Lactation and gestation are among the physiological events that trigger the most intense changes in body calcium (Ca) fluxes. Along with the composition of the animal 2021 diet, these events are suspected to impact the Ca isotopic composition of Ca body reservoirs but their dynamics are poorly understood. In this study, we monitored a group of domestic sows across a full reproduction cycle. We collected tissues and fluids (blood, urine, milk, colostrum, umbilical blood, adult and piglet bones) at different steps of gestation and lactation, and analyzed their Ca isotopic compositions (i.e. δ44/42Ca) by means of multi-collector inductively coupled plasma mass spectrometry. Among other results, we report the first observations of Ca isotopic fractionation between maternal and umbilical blood (Δ44/42Caumbilical blood-sow blood = -0.18 ± 0.11‰, n = 3). Our data also highlight that gestation and lactation periods are characterized by small diet-bone Ca isotopic offsets (Δ44/42Cabone-diet = -0.28 ± 0.11‰, n = 3), with 44Ca-enriched blood compositions during nursing (Δ44/42Canursing blood-gestation blood = + 0.42-0.12+0.11‰, n = 3). Under the light of an up-to-date mammalian box model, we explored different scenarios of gestation and lactation Ca fluxes experienced by a sow-like animal. These simulations suggest that gestation changes on body δ44/42Ca values may result from the intensification of Ca absorption by the animal, whereas the production of 44Ca-depleted milk is the main driver for the 44Ca enrichment in blood during lactation. In addition, our results also support that bone mineralization could be associated with a more restricted Ca isotopic fractionation than previously envisioned. Together, these results refine the framework of Ca isotope applications, notably regarding the monitoring of human bone balance and the study of species and ecosystems from the present and the past.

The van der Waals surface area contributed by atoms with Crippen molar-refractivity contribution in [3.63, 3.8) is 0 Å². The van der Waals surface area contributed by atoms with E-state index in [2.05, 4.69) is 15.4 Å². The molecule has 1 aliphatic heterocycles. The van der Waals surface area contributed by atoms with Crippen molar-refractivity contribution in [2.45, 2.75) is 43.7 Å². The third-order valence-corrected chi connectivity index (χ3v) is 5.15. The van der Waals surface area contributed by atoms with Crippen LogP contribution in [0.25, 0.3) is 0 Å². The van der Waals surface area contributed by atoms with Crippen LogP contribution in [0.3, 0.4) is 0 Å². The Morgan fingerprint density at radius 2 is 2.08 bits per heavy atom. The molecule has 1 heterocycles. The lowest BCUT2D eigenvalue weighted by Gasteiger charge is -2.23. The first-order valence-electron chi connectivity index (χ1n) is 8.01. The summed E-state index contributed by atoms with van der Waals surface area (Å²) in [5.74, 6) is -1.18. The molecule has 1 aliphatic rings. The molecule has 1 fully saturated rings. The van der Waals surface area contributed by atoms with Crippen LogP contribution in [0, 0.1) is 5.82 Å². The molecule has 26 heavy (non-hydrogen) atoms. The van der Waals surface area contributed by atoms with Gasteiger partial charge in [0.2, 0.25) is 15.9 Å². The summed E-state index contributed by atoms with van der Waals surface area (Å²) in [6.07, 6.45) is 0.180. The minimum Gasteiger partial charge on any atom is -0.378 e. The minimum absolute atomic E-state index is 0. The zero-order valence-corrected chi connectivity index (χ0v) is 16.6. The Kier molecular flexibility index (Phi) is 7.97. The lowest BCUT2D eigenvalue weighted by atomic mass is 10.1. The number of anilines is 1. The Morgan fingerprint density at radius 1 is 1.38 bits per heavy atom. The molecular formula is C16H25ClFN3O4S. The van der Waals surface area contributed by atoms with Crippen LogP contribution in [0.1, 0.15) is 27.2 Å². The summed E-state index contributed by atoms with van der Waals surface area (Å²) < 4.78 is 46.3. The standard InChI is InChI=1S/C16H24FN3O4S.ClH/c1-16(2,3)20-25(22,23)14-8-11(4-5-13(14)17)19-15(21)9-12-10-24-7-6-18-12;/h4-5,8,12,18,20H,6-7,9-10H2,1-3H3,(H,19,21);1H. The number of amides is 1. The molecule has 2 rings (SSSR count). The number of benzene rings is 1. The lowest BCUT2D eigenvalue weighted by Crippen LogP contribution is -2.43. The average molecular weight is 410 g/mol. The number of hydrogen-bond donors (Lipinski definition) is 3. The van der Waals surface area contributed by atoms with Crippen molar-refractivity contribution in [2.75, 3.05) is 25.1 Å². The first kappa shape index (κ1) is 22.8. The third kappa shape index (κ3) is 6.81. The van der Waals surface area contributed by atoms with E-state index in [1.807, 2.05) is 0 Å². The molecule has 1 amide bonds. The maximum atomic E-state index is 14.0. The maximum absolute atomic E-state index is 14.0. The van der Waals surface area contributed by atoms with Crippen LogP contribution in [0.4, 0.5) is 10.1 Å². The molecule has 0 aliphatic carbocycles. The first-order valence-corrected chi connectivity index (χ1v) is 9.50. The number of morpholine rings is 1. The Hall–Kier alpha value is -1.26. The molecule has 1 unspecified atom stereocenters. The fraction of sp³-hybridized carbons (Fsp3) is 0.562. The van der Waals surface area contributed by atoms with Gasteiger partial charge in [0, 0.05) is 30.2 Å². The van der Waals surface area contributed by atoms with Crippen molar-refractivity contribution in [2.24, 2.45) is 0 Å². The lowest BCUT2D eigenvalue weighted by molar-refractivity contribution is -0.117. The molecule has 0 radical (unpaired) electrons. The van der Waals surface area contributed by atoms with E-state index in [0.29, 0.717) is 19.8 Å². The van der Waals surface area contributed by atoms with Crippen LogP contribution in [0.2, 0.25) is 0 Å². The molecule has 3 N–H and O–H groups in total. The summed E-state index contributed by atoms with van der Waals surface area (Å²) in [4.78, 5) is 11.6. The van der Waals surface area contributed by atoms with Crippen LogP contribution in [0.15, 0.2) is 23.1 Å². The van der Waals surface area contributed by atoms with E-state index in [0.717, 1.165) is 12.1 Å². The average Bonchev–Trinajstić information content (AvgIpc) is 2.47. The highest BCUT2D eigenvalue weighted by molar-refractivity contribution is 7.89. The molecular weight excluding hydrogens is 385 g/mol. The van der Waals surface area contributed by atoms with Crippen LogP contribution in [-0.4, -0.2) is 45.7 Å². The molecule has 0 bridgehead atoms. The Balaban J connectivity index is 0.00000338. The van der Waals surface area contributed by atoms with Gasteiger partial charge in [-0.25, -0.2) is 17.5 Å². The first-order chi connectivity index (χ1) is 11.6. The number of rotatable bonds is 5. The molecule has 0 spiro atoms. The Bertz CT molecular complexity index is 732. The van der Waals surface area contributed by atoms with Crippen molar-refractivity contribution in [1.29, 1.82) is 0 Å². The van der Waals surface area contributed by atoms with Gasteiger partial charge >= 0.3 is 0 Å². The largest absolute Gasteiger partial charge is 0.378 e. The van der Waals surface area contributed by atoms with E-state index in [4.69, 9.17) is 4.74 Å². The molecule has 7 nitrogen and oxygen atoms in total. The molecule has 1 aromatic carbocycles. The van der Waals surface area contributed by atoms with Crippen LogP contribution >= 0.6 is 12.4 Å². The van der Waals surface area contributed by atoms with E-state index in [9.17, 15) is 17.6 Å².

|Number of pages||15|
|Early online date||21 Apr 2021|
|Publication status||Published - 1 Jun 2021|
- CA ISOTOPES